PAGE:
Clemson and Miami are the only games in which Tech has overcome significant deficits to win. The Yellow Jackets trailed at the half by eight at Clemson, then at Miami trailed by 10 in the first half and 11 in the second half.
> Trailing 59-51 at the 8-minute mark at Miami Saturday, Tech scored the next 12 points and never trailed again, then sealed the win by making 10 of 11 free throws in the final 2 1/2 minutes.
> The Yellow Jackets led 71-59 with 7:09 remaining at Florida State, but watched the entire lead disappear as Al Thornton’s jumper over Luke Schenscher dropped in for a 75-74 Seminole lead with 9.7 seconds left. On Tech’s last possesson, B.J. Elder wound up with the ball after Jarrett Jack almost lost it out of bounds, was fouled with 0.4 seconds left and made both free throws for the 76-75 victory.
> Against Wake Forest, Tech led by as many as 17 in the first half and 14 in the second half, lost the entire lead by the final minute and survived a layup attempt by Chris Paul at the end of regulation to force overtime. In OT, Jack was fouled with four seconds on the clock, and made both free throws to give Tech a 102-101 lead. Paul’s last shot missed.
> In Tech’s first meeting with Florida State, Tech outscored the Seminoles 27-9 over the first 10 minutes of the second half in building a 12-point lead. FSU pulled even at 61-all in the final minute, but Will Bynum sank a three-pointer with 2.7 seconds left for the 64-61 victory.
> Even against Miami in its conference opener, Tech saw a 46-32 halftime lead evaporate to one in the second half, but responded with its own run and won 80-69.
TECH MARCHING ON
February and March traditionally have been good months for Tech under Paul Hewitt, with the Jackets posting a 30-22 record in those two months combined prior to this season. Tech just completed a winning month of February (4-3), and have posted a 14-7 mark in the month of March during Hewitt’s tenure at Tech.
It is also pertinent to note that the Jackets were 6-7 in the ACC last year at the same point in the schedule (following a pair of home losses) before going on its late-season run with road wins at Clemson and No. 3 Duke and a home win against Florida State. This year, Tech was 6-7 after a home loss to Duke, then won at Miami Saturday with a road game at No. 4 Wake Forest coming up. The Jackets close their regular season at home against Clemson.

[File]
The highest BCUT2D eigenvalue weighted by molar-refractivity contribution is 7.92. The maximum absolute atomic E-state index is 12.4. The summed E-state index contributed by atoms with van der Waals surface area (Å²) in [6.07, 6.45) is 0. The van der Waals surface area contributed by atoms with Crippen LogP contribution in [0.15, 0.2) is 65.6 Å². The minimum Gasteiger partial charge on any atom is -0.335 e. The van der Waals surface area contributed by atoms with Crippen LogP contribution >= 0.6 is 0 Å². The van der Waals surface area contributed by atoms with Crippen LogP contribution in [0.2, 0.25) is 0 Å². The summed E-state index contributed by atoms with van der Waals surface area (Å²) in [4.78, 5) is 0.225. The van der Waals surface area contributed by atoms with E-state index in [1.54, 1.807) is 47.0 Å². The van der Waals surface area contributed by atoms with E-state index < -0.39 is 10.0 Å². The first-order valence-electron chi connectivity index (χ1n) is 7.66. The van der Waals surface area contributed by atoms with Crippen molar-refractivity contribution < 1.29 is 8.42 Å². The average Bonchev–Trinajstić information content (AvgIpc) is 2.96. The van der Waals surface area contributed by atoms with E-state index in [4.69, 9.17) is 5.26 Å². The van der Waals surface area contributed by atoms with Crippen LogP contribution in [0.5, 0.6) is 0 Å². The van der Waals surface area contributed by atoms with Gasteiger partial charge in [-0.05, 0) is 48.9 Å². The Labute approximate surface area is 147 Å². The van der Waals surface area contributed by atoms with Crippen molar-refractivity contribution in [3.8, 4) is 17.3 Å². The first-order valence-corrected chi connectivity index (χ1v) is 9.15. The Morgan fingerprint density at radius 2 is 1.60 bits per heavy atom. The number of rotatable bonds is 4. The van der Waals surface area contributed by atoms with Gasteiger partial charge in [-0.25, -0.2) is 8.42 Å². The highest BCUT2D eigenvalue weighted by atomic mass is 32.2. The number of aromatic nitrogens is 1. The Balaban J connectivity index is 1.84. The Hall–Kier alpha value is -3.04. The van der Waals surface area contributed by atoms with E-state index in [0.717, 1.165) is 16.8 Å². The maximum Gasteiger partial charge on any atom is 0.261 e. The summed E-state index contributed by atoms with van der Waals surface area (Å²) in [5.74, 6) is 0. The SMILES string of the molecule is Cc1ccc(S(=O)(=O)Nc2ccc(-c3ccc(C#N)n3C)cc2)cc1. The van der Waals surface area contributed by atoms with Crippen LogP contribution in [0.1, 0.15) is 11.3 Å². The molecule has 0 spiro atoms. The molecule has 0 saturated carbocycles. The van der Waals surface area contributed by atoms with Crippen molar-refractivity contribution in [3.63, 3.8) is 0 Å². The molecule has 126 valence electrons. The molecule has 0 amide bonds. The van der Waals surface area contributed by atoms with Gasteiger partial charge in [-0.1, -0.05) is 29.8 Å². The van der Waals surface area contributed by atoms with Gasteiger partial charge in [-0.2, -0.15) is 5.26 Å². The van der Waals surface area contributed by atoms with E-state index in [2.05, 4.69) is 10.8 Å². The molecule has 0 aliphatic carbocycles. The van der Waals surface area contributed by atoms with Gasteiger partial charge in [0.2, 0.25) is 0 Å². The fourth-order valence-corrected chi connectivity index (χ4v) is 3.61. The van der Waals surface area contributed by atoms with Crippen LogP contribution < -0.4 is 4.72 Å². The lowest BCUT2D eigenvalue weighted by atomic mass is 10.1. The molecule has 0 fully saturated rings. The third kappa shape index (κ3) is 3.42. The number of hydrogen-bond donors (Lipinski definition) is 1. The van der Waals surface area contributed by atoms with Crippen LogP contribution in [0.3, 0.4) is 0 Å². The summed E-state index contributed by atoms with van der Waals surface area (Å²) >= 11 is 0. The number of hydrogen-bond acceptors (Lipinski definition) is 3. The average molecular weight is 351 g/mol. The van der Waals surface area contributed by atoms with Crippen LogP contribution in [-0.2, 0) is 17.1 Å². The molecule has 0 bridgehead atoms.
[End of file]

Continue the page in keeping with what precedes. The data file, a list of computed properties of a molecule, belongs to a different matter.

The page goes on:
OFFENSE BETTER ON THE ROAD LATELY
Georgia Tech has had its difficulties on offense since its 2-0 start in conference play, averaging 69.8 points over 12 games. Take out the 102-101 win over Wake Forest, and the average is 66.8.
One of the oddities of the recent games, however, is that Tech has produced its poorest offensive games at home in losses to NC State (53-51) and Duke (60-56), while posting three of its better games on the road in victories over Clemson (70-62), Florida State (76-75) and Miami (76-72).
Tech shot 48.4 percent, 37.9 percent from three-point range, in the three road wins, while also making 71.9 percent of its free throws. In the two home games, the Yellow Jackets shot just 40.8 percent overall, and were 1-for-19 from behind the arc.
One common element over the five-game stretch is that Tech has not taken as many shots (51.4 field goal attempts per game, 15.4 three-point attempts per game) and turned the ball over too much (17.8 per game).
JACK, SCHENSCHER CONSTANTS IN RECENT GAMES
Jarrett Jack and Luke Schenscher have been the most consistent players for Georgia Tech offensively over the last several games, even as the Yellow Jackets have struggled to maintain consistency as a whole.